K: You can find energy for things you really want to do.
H: Like having fun.
K: My favourite part … I enjoyed drawing and listening to music.
[Mirjam, their mother, interrupts with a laugh: So going home …]
Claude: This winter was terrible skiing. It was the worst conditions anyone could remember.
What was the worst part?
K: Worst part was the flat area for camp [Elias camp]. It would take 30 minutes to go on a flat area carrying stuff.
H: We had to get up at 5 a.m., get on a plane and had to carry all the stuff, and we were tired and the tent wasn’t ready, so we had to build our tent. I just wanted to lie down.
Have you seen the movie?
H: Too many times.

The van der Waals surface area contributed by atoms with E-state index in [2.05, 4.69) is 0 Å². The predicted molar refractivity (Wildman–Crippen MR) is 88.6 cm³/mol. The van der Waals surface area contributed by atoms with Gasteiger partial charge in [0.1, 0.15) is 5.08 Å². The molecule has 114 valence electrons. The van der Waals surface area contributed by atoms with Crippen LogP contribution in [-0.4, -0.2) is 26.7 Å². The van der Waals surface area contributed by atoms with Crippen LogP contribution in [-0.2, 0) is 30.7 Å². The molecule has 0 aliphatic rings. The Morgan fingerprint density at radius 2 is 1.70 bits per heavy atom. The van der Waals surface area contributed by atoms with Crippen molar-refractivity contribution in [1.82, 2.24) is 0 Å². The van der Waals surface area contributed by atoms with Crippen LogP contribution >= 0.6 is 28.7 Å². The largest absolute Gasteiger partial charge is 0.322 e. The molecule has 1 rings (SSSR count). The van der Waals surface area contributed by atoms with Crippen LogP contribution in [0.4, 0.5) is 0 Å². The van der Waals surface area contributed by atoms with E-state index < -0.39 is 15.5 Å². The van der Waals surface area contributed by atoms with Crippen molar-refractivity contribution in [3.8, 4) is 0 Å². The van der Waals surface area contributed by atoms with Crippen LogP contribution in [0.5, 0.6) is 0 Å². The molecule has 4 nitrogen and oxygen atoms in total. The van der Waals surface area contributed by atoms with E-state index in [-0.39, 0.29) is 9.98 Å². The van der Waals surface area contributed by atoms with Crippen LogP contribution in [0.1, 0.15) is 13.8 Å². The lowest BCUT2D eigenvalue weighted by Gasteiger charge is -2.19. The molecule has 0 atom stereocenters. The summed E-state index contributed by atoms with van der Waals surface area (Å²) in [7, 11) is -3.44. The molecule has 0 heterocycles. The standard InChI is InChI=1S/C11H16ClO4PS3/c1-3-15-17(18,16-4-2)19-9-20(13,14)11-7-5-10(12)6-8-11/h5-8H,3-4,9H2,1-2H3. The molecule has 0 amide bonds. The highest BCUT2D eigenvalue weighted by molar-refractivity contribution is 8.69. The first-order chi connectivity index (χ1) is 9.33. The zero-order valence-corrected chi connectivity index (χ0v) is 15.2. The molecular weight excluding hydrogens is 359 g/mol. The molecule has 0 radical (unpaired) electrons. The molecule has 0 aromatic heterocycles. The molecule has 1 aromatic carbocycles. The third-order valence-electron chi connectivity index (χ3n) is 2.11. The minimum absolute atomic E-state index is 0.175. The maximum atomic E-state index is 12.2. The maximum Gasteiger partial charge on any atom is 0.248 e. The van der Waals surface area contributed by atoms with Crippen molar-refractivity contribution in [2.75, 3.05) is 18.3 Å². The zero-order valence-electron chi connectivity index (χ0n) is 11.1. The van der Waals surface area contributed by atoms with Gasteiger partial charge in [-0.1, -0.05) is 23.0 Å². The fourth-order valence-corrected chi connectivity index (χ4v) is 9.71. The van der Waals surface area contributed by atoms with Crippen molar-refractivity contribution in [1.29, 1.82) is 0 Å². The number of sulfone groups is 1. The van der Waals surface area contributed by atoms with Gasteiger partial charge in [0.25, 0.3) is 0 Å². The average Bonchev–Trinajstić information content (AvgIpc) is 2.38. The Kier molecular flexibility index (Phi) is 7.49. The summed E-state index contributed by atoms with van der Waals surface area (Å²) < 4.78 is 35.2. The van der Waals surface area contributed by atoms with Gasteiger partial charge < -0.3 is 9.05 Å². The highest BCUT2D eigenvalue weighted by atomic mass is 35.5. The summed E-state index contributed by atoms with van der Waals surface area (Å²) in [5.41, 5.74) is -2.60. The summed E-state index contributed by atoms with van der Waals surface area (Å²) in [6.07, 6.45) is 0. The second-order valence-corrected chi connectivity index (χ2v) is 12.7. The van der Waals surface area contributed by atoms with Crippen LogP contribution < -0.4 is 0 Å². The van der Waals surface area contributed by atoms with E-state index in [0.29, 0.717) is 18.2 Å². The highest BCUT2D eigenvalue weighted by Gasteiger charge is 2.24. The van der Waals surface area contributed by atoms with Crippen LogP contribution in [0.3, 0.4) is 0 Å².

K: I don’t enjoy watching myself … I don’t like hearing myself.
Do you think it’s good?
H: It’s a good movie, we could win an Oscar [she says, triumphantly]. Best actress. Dad did a good job of editing it. It’s cool, because now we will get invited to do more things … to do more projects.
Do you think you will be a future ski movie star?
K: I like being in the background skiing.
Is skiing your favourite sport?
H: No, I’d rather do other sports, like skating.
K: It’s my second-favourite sport. Skating is first. I think ’cause I chose to do it [skating]. I was born into skiing. I like it, but skating is my favourite.
The official international premiere of the film was at the Winter Film Festival in Bourg-Saint-Maurice, France on November 11. An advance screening was shown in Ville-la-Grand, France on November 9 and an additional showing will occured Zag Skis in Argentiere, France on November 14.
The Canadian premiere will be in Whitehorse at the Yukon Avalanche Association movie night on December 6 at the Yukon Beringia Interpretive Centre. Visit the Yukon Backcountry Skiing website to follow their story, www.YukonBackcountrySkiing.com.